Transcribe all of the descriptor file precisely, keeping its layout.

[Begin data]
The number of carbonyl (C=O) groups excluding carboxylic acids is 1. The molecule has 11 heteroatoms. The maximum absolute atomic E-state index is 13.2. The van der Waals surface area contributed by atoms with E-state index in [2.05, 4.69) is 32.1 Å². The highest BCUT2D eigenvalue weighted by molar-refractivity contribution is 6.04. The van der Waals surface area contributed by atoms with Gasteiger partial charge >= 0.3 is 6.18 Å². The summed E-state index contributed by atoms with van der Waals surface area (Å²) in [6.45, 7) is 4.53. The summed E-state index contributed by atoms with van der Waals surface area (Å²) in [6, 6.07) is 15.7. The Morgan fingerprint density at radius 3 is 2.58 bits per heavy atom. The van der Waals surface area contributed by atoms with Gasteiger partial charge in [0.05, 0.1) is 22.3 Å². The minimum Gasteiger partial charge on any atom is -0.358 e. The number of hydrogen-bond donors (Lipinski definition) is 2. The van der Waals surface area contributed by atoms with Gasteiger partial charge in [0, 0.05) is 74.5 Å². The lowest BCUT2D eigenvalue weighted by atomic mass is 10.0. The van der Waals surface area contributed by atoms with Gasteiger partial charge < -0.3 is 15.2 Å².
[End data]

The number of carbonyl (C=O) groups excluding carboxylic acids is 1. The molecule has 11 heteroatoms. The maximum absolute atomic E-state index is 13.2. The van der Waals surface area contributed by atoms with E-state index in [2.05, 4.69) is 32.1 Å². The highest BCUT2D eigenvalue weighted by molar-refractivity contribution is 6.04. The van der Waals surface area contributed by atoms with Gasteiger partial charge >= 0.3 is 6.18 Å². The summed E-state index contributed by atoms with van der Waals surface area (Å²) in [6.45, 7) is 4.53. The summed E-state index contributed by atoms with van der Waals surface area (Å²) in [6, 6.07) is 15.7. The Morgan fingerprint density at radius 3 is 2.58 bits per heavy atom. The van der Waals surface area contributed by atoms with Gasteiger partial charge in [0.05, 0.1) is 22.3 Å². The minimum Gasteiger partial charge on any atom is -0.358 e. The number of hydrogen-bond donors (Lipinski definition) is 2. The van der Waals surface area contributed by atoms with Gasteiger partial charge in [0, 0.05) is 74.5 Å². The lowest BCUT2D eigenvalue weighted by atomic mass is 10.0. The van der Waals surface area contributed by atoms with Gasteiger partial charge < -0.3 is 15.2 Å².